I invited my neighbour Inge to see my garden before the adjoining fence got replaced. We sat down among the rubbish and debris to enjoy a glass of freshly squeezed orange and mango juice at sunset.

It had been more than six months since I last visited her. I wanted to tell her about our adventures in Spain, Belgium, and our forthcoming trips to Paris and Crete. As we recalled fondly the garden concert of June 2001, “Summer Solstice” and July 2002, “Spanish Summer Soiree,” Dutch guitarist Robert Bekkers appeared.

Before the new fence was installed, my garden seemed boundless.
Before the new fence was installed, my garden seemed boundless.

“Bring your guitar down,” I begged.

“I’m still practising upstairs,” he protested.

“But it’s so nice out here,” I pleaded. “Give us a concert!”

He went indoors and brought out a bottle of beer instead of a guitar.

“Aren’t you going to play something?” I asked.

“First I’m going to take a break.”

Fence in progress in garden of Victorian Cottage London Ealing
Fence in progress in garden of Victorian Cottage London Ealing

He had boldly gone to the Great British Beer Festival the night before, which he regarded as the highlight of his working holiday week in London. I had brought him to London to inspect my Victorian cottage and fix anything that I couldn’t fix. [“Which,” exclaimed the guitarist, “is everything you can find.”]

Complaining that he did not have the proper tools, he asked me to hire a builder to repair the outside pipes, remove and replace the garden fences, and replace the kitchen drains. Between numerous minor chores, he tried to find time to practise while I fretted about the paperwork.

Inge interjected. “Let him have his beer, Anne. I should be going soon.”

“Don’t go yet,” I said. “I want to hear what his guitar sounds like out here. How often do you get to see across to my neighbour’s garden?”

Robert Bekkers in London Ealing
Robert Bekkers in London Ealing

With my mobile phone, I recorded Robert Bekkers playing Tarrega’s famous Requerdos d’Alhambra. It was the last time I’d enjoy my garden with live music this year.

Addendum:

The two builders returned the next morning to finish installing the adjoining hard-wood fence, a luxury beyond my imagination. These fences were unlike any other in this quaint neighbourhood of Victorian cottages.

With very little time left, Robert fixed the laundry lines in parallel while I cleaned the mahogany parquet floors. There was hardly enough time to pack and rush for the airport. The walk to the nearest Piccadilly tube station was compromised by having to pull an overweight suitcase containing two 4-packs of English West Country ciders, numerous second-hand sheet music and travel guides to Italy. And that was how we missed our flight back to Amsterdam.

The garden with new fence in London Ealing
The garden with new fences in London Ealing

Guitar music in Ermelo, Netherlands

…we drove eastward to Ermelo, a place that holds magic for those not acquainted with nature and its secrets. It was an intimate occasion, with local audience. Besides the sounds of nature, they can enjoy the fruit of their labour, such as new guitars made by the Amsterdam-based guitar builder Jeroen Hilhorst.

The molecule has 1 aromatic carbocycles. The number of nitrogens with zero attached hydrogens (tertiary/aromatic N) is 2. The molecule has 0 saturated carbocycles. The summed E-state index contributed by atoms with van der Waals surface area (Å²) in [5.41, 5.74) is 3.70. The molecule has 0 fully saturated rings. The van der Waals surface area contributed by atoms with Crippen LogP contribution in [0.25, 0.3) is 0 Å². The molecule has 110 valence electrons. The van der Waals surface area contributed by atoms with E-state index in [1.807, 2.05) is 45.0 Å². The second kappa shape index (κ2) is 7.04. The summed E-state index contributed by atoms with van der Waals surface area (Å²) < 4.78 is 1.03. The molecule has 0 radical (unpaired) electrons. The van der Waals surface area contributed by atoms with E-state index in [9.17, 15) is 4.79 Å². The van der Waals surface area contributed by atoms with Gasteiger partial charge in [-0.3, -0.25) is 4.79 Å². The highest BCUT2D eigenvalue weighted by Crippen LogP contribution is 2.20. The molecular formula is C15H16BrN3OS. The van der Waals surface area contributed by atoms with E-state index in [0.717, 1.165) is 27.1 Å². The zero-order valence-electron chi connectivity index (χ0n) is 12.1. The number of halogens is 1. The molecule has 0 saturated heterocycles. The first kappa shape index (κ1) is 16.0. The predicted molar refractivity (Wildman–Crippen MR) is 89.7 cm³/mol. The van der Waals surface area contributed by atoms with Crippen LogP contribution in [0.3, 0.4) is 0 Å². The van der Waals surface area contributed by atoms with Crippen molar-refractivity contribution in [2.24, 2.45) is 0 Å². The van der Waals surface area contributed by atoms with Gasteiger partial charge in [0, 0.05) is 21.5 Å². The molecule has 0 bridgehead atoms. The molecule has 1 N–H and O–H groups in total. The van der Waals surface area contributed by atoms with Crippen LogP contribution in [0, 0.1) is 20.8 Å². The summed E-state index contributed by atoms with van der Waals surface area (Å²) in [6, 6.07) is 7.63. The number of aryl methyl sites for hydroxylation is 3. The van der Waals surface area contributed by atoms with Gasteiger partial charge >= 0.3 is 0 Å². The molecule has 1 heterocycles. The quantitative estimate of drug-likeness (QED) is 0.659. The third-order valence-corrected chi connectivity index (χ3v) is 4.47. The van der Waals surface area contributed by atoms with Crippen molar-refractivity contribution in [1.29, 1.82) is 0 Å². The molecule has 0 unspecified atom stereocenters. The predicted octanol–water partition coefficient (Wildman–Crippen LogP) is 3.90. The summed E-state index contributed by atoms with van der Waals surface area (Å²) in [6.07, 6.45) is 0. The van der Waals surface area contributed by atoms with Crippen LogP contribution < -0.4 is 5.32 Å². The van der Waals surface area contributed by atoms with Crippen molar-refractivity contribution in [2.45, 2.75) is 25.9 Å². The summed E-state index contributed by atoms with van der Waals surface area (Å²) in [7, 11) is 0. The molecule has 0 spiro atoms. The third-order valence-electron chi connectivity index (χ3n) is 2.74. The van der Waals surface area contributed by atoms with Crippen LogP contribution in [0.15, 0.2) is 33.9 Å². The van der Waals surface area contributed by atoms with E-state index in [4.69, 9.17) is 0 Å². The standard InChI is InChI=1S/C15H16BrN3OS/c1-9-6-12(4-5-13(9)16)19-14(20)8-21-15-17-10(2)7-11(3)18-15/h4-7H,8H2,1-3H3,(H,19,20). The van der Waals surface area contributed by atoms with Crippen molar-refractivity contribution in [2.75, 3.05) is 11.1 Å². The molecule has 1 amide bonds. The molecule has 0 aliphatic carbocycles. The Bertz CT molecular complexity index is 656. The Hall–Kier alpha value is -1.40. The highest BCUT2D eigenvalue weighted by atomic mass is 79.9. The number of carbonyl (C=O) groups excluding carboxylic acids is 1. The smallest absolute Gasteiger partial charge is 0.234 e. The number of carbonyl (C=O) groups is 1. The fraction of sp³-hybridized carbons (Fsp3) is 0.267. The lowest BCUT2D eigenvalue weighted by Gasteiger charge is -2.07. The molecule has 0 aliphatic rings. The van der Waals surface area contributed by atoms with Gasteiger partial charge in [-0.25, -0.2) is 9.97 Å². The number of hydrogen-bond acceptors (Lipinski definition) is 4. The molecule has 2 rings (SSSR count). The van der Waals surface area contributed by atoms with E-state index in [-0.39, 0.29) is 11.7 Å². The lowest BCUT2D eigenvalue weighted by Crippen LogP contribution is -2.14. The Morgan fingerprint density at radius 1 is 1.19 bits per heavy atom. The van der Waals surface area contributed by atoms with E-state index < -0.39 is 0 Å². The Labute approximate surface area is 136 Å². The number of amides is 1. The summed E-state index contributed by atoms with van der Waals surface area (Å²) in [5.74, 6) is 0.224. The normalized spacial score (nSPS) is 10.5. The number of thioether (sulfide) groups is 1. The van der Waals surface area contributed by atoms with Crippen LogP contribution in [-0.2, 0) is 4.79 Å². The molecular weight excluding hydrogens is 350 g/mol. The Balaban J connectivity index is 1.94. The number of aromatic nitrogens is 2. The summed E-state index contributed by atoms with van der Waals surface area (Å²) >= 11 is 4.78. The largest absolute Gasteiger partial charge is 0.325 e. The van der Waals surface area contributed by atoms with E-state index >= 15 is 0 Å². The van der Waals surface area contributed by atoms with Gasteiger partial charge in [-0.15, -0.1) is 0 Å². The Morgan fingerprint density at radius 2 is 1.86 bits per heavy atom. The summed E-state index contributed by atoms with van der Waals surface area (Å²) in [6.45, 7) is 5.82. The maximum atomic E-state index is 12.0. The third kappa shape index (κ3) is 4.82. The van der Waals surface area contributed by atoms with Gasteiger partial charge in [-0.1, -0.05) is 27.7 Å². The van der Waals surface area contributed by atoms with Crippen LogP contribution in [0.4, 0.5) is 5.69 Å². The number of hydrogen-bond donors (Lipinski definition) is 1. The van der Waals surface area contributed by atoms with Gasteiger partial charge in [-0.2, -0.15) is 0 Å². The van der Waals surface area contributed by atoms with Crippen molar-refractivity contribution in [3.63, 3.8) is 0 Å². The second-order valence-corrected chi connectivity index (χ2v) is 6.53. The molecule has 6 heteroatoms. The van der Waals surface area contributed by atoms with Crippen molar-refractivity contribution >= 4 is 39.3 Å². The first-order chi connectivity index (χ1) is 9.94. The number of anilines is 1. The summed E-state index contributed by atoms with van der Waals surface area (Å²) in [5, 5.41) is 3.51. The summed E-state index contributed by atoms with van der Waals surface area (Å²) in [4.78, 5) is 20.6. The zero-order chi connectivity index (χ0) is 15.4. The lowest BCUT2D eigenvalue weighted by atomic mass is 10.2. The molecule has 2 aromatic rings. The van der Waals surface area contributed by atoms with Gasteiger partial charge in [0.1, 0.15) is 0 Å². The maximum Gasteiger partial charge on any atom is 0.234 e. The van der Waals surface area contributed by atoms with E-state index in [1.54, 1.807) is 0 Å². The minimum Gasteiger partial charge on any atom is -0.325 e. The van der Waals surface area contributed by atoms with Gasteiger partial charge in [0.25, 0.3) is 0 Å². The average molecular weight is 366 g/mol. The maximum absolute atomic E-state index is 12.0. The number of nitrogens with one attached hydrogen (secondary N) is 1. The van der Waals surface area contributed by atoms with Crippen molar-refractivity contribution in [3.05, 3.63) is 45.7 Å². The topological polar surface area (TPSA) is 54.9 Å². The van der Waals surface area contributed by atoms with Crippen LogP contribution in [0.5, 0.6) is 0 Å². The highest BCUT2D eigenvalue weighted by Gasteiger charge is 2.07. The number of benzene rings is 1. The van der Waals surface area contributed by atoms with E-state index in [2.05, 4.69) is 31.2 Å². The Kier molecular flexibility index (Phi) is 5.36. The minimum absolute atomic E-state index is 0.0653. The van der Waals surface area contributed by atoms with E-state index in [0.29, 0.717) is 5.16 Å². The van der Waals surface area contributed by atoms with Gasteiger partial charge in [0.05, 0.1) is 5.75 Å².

After our concert in Bussum (this time, a lovely Yamaha grand piano in a dry space with low system ceilings — can one ever get 100% perfect surroundings for a live concert?) we drove eastward to Ermelo, a place that holds magic for those not acquainted with nature and its secrets.

The previous (and second) time we came here, Robert Bekkers and his guitar duo gave a concert, followed by a tasty, home-cooked dinner. I was a mere spectator then. Earlier, on our first visit, we gave a small concert on guitar and keyboards. [Or was it just guitar solo? My memory escapes me – hence the reason for this blog!]

Both were intimate occasions, with a local audience comprising of neighbours in this forested community. Those lucky city dwellers, who retreat to their country houses on weekends and holidays, have an appreciation for the finer things in life. Besides the sounds of nature, they can enjoy (in a relaxed environment) the fruits of their labour, such as new guitars made by the Amsterdam-based luthier Jeroen Hilhorst.

Robert considers it a privilege to be the one to try out Jeroen’s new guitars, hot off the press. Secretly, however, he wants to make sure his own isn’t inferior to the new ones. Jeroen makes only 6 concert guitars per year, 2 at a time, on order for his international clients. On our third visit, Jeroen surprised us with three (not two) new guitars.

First Robert warmed up his fingers on his own guitar, which Jeroen had custom-built for him in November 2005. The concert guitar has served our piano guitar duo well, for it’s much louder than the normal guitar, allowing me to be free on the grand piano.

But it’s not the volume that makes such concert guitars so special. I can only compare it to quality mature red wine, the kind that causes an eruption of “aaaaah!” and makes you want to drink more of it after each sip. The sound surrounds you, like the way the “reserve” red wine fills your body with warmth. The more you listen to it, the more you want to drown in it and forget the world.

I suppose you only wake up to how special Jeroen’s guitars are when you listen to a “normal” classical guitar. Indeed, Robert doesn’t even allow me to touch his concert guitar.